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Established in 1985, the Workplace Safety and Insurance Appeals Tribunal (WSIAT) is the final level of appeal to which workers and employers may bring disputes concerning workplace safety and insurance matters in Ontario. WSIAT has always been separate from and independent of the Workplace Safety and Insurance Board.

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  Decision 2076 14
12/30/2014
S. Netten

  • Loss of earnings {LOE} (review) (after seventy-two months)
  • Loss of earnings {LOE} (calculation) (Canada Pension Plan)

The worker suffered a low back injury in 2000. The Board granted a 48% NEL award for low back impairment and psychotraumatic disability. At the final LOE review in 2006, the Board granted the worker full LOE benefits. In 2011, the NEL award was increased to 51% due to significant deterioration of the worker's condition. In 2012, the Board learned that the worker had been receiving CPP disability benefits since 2007. Based on the provision that LOE benefits may be reviewed after 72 months in light of the NEL redetermination, the Board recalculated LOE benefits, as of 2013, to offset the LOE benefits by the amount of CPP disability benefits. The worker appealed.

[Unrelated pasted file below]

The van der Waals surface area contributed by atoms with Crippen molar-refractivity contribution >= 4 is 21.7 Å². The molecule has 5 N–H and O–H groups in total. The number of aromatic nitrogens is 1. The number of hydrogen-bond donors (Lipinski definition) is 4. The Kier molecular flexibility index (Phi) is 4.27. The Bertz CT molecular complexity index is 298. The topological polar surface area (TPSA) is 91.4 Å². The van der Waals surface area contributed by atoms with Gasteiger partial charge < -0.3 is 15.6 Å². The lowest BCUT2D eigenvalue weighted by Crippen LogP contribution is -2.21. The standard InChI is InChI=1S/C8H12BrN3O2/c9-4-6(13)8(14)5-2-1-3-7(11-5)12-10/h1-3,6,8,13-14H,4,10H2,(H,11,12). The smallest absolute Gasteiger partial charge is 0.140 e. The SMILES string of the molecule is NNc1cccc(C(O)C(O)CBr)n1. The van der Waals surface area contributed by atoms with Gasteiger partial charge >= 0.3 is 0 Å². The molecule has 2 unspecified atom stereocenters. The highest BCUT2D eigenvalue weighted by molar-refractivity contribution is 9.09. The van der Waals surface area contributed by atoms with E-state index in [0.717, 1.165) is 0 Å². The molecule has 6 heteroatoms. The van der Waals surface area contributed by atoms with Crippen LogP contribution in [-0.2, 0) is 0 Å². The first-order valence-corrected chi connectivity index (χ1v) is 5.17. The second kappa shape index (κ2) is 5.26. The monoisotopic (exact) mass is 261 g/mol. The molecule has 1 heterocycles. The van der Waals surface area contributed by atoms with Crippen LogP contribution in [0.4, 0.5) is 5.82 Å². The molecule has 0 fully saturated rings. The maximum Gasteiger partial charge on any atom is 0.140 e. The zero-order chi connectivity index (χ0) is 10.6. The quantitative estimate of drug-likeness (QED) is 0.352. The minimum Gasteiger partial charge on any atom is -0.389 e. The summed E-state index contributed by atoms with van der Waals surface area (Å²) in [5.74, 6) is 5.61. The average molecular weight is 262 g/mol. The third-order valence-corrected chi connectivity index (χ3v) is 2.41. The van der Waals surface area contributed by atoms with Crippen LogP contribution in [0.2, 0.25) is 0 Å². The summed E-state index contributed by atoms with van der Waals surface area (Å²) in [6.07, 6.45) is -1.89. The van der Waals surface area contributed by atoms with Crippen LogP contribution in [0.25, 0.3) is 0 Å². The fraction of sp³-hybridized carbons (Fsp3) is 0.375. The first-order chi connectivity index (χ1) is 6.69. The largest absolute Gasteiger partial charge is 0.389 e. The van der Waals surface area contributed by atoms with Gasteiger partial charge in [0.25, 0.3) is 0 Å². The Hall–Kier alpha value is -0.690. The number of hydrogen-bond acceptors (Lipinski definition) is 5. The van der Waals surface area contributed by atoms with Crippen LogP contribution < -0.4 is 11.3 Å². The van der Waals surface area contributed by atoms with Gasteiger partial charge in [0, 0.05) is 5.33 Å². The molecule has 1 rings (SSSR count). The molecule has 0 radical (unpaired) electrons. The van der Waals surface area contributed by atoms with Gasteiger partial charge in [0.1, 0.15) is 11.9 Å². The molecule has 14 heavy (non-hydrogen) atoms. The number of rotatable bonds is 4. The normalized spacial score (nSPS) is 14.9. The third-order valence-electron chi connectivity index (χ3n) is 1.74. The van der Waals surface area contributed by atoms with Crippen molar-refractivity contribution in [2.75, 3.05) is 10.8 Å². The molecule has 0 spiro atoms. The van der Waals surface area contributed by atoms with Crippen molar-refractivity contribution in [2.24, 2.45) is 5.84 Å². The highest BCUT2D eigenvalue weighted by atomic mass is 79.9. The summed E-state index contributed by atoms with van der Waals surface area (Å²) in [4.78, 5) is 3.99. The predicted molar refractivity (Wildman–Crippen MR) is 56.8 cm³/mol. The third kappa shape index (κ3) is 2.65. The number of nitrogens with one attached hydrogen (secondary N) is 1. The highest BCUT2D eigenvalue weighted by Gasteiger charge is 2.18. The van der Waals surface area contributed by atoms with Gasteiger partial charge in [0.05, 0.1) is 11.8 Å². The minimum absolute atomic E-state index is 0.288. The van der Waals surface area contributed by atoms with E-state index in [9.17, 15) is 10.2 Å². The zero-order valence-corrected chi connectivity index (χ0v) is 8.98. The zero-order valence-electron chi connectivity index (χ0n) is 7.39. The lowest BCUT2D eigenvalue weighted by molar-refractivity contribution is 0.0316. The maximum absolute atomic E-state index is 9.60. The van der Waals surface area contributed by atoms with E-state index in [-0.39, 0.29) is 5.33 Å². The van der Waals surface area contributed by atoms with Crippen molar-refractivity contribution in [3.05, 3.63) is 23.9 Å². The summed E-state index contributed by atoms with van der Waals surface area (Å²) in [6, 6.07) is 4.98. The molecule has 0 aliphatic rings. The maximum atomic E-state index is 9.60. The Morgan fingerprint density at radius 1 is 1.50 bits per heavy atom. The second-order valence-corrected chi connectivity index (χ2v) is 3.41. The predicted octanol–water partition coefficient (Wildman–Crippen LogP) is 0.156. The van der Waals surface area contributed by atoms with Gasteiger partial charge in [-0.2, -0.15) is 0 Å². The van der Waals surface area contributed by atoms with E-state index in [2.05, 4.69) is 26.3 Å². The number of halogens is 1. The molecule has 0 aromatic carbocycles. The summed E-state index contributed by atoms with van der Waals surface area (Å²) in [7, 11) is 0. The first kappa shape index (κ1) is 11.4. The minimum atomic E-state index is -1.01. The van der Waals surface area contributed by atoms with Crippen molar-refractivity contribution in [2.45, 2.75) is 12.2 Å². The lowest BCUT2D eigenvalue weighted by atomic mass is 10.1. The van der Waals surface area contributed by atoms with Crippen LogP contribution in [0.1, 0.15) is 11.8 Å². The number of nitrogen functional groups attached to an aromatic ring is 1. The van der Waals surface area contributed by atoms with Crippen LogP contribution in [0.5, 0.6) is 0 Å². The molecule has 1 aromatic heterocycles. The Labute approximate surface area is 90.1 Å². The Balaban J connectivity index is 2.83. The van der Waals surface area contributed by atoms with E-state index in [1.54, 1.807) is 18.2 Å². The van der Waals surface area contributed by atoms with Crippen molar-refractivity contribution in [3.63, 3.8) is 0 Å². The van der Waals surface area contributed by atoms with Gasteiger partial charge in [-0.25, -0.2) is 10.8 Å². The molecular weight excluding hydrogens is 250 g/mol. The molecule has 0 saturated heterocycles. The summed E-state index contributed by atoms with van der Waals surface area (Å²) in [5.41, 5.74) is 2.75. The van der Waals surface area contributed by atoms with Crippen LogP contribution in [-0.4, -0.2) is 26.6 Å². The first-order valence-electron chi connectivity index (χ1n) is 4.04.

The Board treats the offset of LOE benefits by the amount of CPP disability benefits as a review of LOE benefits that is constrained by the terms of s. 44 of the WSIA. Based on Board policy, a worker who is receiving LOE benefits at the date of the final LOE review and who subsequently obtains CPP disability benefits may receive benefits which, in combination, exceed pre-accident average earnings. That was the situation for the worker in this case from 2007 until 2013. During that period, the worker received full LOE benefits and CPP disability benefits. However, the Board policy provides for a subsequent offset is there is a LOE benefit review after 72 months.
The worker submitted that there should be no review of LOE benefits after the NEL redetermination because the worker was already receiving full LOE benefits. However, the Vice-Chair found that offset for CPP benefits is clearly contemplated by the Board policy. In any event, an LOE review is not limited to situations that result in an increased benefit to the worker, even if triggered by a deterioration in the compensable condition.
The Vice-Chair concluded that the Board correctly reviewed the worker's LOE benefits and correctly recalculated the LOE benefits to account for the CPP disability benefits received by the worker. The appeal was dismissed.